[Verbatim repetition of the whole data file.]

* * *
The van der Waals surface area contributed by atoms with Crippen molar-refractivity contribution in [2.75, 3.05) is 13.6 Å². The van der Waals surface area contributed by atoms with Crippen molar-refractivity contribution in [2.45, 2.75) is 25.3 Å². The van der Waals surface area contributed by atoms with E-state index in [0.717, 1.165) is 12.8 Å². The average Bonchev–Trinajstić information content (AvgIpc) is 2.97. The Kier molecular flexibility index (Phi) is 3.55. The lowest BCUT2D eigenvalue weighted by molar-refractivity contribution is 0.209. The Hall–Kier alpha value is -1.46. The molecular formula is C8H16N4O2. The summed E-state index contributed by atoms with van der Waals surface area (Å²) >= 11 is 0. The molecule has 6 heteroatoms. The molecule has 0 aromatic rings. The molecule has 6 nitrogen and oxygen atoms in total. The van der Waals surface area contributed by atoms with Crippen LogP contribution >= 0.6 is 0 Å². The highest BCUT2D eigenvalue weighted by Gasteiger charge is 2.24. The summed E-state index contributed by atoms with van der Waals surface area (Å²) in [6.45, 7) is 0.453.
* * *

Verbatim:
The van der Waals surface area contributed by atoms with Crippen molar-refractivity contribution in [2.75, 3.05) is 13.6 Å². The van der Waals surface area contributed by atoms with Crippen molar-refractivity contribution in [2.45, 2.75) is 25.3 Å². The van der Waals surface area contributed by atoms with E-state index in [0.717, 1.165) is 12.8 Å². The average Bonchev–Trinajstić information content (AvgIpc) is 2.97. The Kier molecular flexibility index (Phi) is 3.55. The lowest BCUT2D eigenvalue weighted by molar-refractivity contribution is 0.209. The Hall–Kier alpha value is -1.46. The molecular formula is C8H16N4O2. The summed E-state index contributed by atoms with van der Waals surface area (Å²) >= 11 is 0. The molecule has 6 heteroatoms. The molecule has 0 aromatic rings. The molecule has 6 nitrogen and oxygen atoms in total. The van der Waals surface area contributed by atoms with Crippen LogP contribution >= 0.6 is 0 Å². The highest BCUT2D eigenvalue weighted by Gasteiger charge is 2.24. The summed E-state index contributed by atoms with van der Waals surface area (Å²) in [6.45, 7) is 0.453.